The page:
The Grammys From a Classical Singer’s Perspective

The Grammys From a Classical Singer’s Perspective

This year’s Grammys were a pleasant surprise. I have to admit that as an opera singer and voice teacher, I usually don’t make it past the first hour of the awards show. I’m often discouraged by the overly simplistic pop songs (Puccini and Sondheim have ruined me for much contemporary pop music), and the in-your-face sexuality. It just isn’t my thing.

When you’ve been through not one but two conservatories, and spent literally years working on an AH vowel, the bitterness runs deep. And if I’m being truly honest, I’ve found myself feeling defeated while watching the Grammys, thinking what the heck did I work so hard on all these years. What was it for?

This year, though, was different. Here’s why.

The power of creating your own art came through strongly from start to finish. 

Tracy Chapman’s megahit “Fast Car” has been one of my favorite songs. I’ve never seen her live, so to see her perform that lyrically and melodically haunting ballad was thrilling.  I was practically weeping at Joni’s rendition of “Both Sides Now.”

Both performances got me thinking: “Wow, I bet that both of these women wrote these songs with a guitar in their bedroom alone over a journal or songwriting notebook.” Both performers created their own art in their early days, not knowing if anyone would ever see or hear it. It’s action. It’s scary. It’s everything. 


Then came the newest generation of female singer-songwriters: Olivia Rodrigo, Billie Ellish, and Taylor Swift whose songs owe a debt to giants like Mitchell and Chapman. Whether or not the music of these three artists is your cup of tea, they’re risk takers who no doubt began writing poetry and songs in their room with just a guitar or piano. 

When I asked my 11-year-old student why she loved Taylor Swift “soooo, soooo much,” she replied, “I like that she’s independent and doesn’t rely on anyone to do her work. She writes songs from her own experiences. She doesn’t have anyone else write for her.

This is important. Most of us will never ascend to the stature of these stars, but we all started out at the same place, spending hours in solitude practicing, writing, dreaming, and creating. So often this work seems hopeless or worthless, as if it’s going into a void, but I would argue that it never really does. Maybe someone else will sing your song. And maybe someone else hears it, is moved, and feels or realizes something new. Maybe your song leads to an album. Maybe your song goes viral on Tik Tok and touches lots of people. Maybe your song is the theme song of your dad’s 70th birthday video. Maybe your song inspires you to write more. It all matters.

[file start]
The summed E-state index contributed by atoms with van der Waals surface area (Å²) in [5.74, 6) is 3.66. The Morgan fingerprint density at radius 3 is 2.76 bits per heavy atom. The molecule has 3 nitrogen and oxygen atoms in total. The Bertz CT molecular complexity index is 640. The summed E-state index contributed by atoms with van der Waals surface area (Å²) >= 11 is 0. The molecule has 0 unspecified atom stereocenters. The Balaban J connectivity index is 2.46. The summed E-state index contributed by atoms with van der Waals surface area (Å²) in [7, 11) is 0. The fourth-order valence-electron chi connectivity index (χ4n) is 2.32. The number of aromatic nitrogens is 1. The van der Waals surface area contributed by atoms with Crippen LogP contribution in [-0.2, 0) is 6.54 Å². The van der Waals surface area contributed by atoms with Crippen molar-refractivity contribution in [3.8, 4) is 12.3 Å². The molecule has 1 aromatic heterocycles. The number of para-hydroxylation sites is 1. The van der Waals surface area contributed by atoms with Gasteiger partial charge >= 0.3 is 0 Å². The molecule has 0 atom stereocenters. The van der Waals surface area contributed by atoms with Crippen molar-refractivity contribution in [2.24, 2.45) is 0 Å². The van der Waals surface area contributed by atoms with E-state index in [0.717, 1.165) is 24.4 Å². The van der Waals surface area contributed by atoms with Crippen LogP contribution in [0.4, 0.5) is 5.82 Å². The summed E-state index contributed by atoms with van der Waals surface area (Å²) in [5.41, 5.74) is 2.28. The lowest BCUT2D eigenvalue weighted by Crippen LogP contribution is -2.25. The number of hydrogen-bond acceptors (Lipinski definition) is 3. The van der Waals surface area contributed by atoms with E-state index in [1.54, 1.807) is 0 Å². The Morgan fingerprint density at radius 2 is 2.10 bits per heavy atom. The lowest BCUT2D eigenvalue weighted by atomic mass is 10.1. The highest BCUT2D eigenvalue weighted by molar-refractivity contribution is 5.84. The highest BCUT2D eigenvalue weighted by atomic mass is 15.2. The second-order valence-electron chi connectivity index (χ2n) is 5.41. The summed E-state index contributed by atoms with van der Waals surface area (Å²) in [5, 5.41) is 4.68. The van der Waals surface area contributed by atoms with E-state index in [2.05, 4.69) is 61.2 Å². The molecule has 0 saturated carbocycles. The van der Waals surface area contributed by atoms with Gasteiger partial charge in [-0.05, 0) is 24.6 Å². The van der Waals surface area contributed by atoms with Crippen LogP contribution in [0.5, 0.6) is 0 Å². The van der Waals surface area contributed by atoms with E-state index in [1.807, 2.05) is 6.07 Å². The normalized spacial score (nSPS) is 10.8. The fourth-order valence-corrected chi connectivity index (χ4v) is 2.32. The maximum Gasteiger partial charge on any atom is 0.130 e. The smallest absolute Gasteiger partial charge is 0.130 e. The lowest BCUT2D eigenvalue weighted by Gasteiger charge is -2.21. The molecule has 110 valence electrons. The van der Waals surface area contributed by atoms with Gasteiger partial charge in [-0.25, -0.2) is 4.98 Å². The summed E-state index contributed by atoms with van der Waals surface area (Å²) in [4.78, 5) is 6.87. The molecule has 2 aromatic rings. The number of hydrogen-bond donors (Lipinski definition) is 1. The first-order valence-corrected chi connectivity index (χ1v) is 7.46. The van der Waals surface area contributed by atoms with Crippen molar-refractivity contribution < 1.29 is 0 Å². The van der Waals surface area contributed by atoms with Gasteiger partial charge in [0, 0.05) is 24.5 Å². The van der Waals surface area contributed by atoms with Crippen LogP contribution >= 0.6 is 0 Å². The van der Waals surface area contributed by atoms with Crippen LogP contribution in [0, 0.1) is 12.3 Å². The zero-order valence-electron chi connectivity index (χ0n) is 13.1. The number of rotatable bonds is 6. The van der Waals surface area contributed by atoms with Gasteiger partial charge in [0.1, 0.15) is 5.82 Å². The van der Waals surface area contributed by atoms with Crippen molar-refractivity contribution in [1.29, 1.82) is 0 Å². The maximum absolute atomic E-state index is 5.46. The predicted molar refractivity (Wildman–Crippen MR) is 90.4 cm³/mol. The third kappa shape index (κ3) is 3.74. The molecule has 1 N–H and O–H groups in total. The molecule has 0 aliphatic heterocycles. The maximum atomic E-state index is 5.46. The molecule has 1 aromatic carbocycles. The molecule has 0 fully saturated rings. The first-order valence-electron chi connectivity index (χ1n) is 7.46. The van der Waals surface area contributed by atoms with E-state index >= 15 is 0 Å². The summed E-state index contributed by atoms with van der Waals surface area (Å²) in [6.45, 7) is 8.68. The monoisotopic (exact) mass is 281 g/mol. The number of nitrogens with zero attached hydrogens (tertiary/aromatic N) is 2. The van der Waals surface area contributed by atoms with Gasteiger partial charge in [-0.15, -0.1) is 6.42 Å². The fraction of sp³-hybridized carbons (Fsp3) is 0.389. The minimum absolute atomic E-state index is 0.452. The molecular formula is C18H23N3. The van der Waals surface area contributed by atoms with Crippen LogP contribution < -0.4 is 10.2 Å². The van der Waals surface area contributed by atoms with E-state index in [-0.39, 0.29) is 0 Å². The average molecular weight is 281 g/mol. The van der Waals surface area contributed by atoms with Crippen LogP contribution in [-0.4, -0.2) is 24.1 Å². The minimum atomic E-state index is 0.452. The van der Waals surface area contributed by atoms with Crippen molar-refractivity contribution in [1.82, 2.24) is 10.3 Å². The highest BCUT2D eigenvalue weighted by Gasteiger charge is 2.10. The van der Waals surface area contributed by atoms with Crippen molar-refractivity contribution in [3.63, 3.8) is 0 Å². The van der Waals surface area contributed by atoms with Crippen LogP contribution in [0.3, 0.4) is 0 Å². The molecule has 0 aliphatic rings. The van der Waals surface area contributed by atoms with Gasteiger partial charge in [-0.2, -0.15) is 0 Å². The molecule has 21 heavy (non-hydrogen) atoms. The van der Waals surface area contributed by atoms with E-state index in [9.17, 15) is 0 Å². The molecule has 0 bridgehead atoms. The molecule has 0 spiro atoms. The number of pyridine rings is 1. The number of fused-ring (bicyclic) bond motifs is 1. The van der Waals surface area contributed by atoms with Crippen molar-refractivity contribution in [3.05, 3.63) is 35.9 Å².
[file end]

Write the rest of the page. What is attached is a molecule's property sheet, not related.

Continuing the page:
Pretty singing was in.

The performances were both emotionally powerful and for the most part, technically excellent. They sang (omg!) in head voice and not everything got belted in chest voice, as had become the norm. The melodies were haunting and the singers shifted impressively between the two registers. It was so exciting, again as a voice teacher and classically trained singer, to see that head voice is returning in popularity! 

Speaking of pretty singing, shoutout to the Met and Terrence Blanchard, and all of the incredible performers for Champion taking Best Opera Recording. 


The nominees and winners honored those who came before.

Stevie Wonder honored Tony Bennett; Oprah and Fantasia honored Tina Turner; Miley Cyrus honored Mariah Carey. Annie Lennox honored Sinead O’Connor. To see Joni, now an octogenarian, be adored and honored as the legend she is did my heart good. In a youth-obsessed culture, this was all so refreshing and moving.  

Artists expressed individuality.

Even as artists acknowledged influences in a sincere and heartfelt manner, the new generation of female artists are all unabashedly themselves. Billie Eilish couldn’t be more different from Taylor Swift, just as Tracy Chapman’s look and energy is radically different from Tina Turner’s. Pink hair, ball gowns, jumpsuits: it all works. And I love that because it sends a clear message to all aspiring artists: we can only be ourselves. Our voices, our bodies, our hair, and our perspectives: these are unique. 

A great song is timeless.

“Both Sides Now” (written when Joni was just 23!?) feels current and relevant and could have been written this year.  It’s just that good. Not so unlike opera, is it?

Minda Larsen

Minda Larsen is a classically trained singer, actor, and voice teacher in New York City. She’s sung at Carnegie Hall and Lincoln Center, traveled to over 80 countries performing her original cabaret shows, and acted recently on Gotham (FOX), The Deuce (HBO), and FBI (CBS). Larsen’s students have appeared in numerous Broadway shows and national tours. Larsen earned her MM at the Manhattan School of Music. Visit @mindalarsen on Instagram.